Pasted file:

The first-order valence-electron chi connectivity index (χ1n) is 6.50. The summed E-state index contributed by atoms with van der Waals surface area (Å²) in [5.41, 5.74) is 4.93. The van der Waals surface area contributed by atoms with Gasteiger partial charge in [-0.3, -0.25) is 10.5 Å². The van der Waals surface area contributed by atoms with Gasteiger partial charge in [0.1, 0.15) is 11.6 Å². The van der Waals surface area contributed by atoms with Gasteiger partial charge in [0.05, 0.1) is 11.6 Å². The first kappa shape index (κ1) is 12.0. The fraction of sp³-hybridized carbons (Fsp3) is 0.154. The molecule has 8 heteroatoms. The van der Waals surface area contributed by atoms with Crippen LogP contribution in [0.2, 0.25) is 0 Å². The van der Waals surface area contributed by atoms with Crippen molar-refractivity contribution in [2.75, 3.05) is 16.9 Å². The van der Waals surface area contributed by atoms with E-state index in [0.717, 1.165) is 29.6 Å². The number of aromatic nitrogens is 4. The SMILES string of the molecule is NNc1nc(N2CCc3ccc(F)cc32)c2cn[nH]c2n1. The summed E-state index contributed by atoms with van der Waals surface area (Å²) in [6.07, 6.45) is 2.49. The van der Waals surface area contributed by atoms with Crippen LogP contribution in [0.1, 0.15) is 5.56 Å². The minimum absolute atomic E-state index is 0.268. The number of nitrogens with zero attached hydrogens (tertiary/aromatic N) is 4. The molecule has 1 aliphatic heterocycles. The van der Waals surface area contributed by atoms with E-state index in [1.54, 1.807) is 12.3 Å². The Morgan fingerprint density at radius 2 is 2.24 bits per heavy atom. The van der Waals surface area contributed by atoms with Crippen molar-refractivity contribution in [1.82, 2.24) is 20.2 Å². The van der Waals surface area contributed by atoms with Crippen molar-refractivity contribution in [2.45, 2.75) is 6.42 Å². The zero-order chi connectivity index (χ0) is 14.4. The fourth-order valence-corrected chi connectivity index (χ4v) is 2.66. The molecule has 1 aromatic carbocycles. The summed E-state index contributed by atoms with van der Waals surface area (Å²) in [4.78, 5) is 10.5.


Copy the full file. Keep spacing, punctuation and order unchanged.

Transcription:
The first-order valence-electron chi connectivity index (χ1n) is 6.50. The summed E-state index contributed by atoms with van der Waals surface area (Å²) in [5.41, 5.74) is 4.93. The van der Waals surface area contributed by atoms with Gasteiger partial charge in [-0.3, -0.25) is 10.5 Å². The van der Waals surface area contributed by atoms with Gasteiger partial charge in [0.1, 0.15) is 11.6 Å². The van der Waals surface area contributed by atoms with Gasteiger partial charge in [0.05, 0.1) is 11.6 Å². The first kappa shape index (κ1) is 12.0. The fraction of sp³-hybridized carbons (Fsp3) is 0.154. The molecule has 8 heteroatoms. The van der Waals surface area contributed by atoms with Crippen LogP contribution in [0.2, 0.25) is 0 Å². The van der Waals surface area contributed by atoms with Crippen molar-refractivity contribution in [2.75, 3.05) is 16.9 Å². The van der Waals surface area contributed by atoms with E-state index in [0.717, 1.165) is 29.6 Å². The number of aromatic nitrogens is 4. The SMILES string of the molecule is NNc1nc(N2CCc3ccc(F)cc32)c2cn[nH]c2n1. The summed E-state index contributed by atoms with van der Waals surface area (Å²) in [6.07, 6.45) is 2.49. The van der Waals surface area contributed by atoms with Crippen LogP contribution in [0.1, 0.15) is 5.56 Å². The minimum absolute atomic E-state index is 0.268. The number of nitrogens with zero attached hydrogens (tertiary/aromatic N) is 4. The molecule has 1 aliphatic heterocycles. The van der Waals surface area contributed by atoms with E-state index in [1.54, 1.807) is 12.3 Å². The Morgan fingerprint density at radius 2 is 2.24 bits per heavy atom. The van der Waals surface area contributed by atoms with Crippen molar-refractivity contribution in [1.82, 2.24) is 20.2 Å². The van der Waals surface area contributed by atoms with Crippen molar-refractivity contribution in [2.45, 2.75) is 6.42 Å². The zero-order chi connectivity index (χ0) is 14.4. The fourth-order valence-corrected chi connectivity index (χ4v) is 2.66. The molecule has 1 aromatic carbocycles. The summed E-state index contributed by atoms with van der Waals surface area (Å²) in [4.78, 5) is 10.5.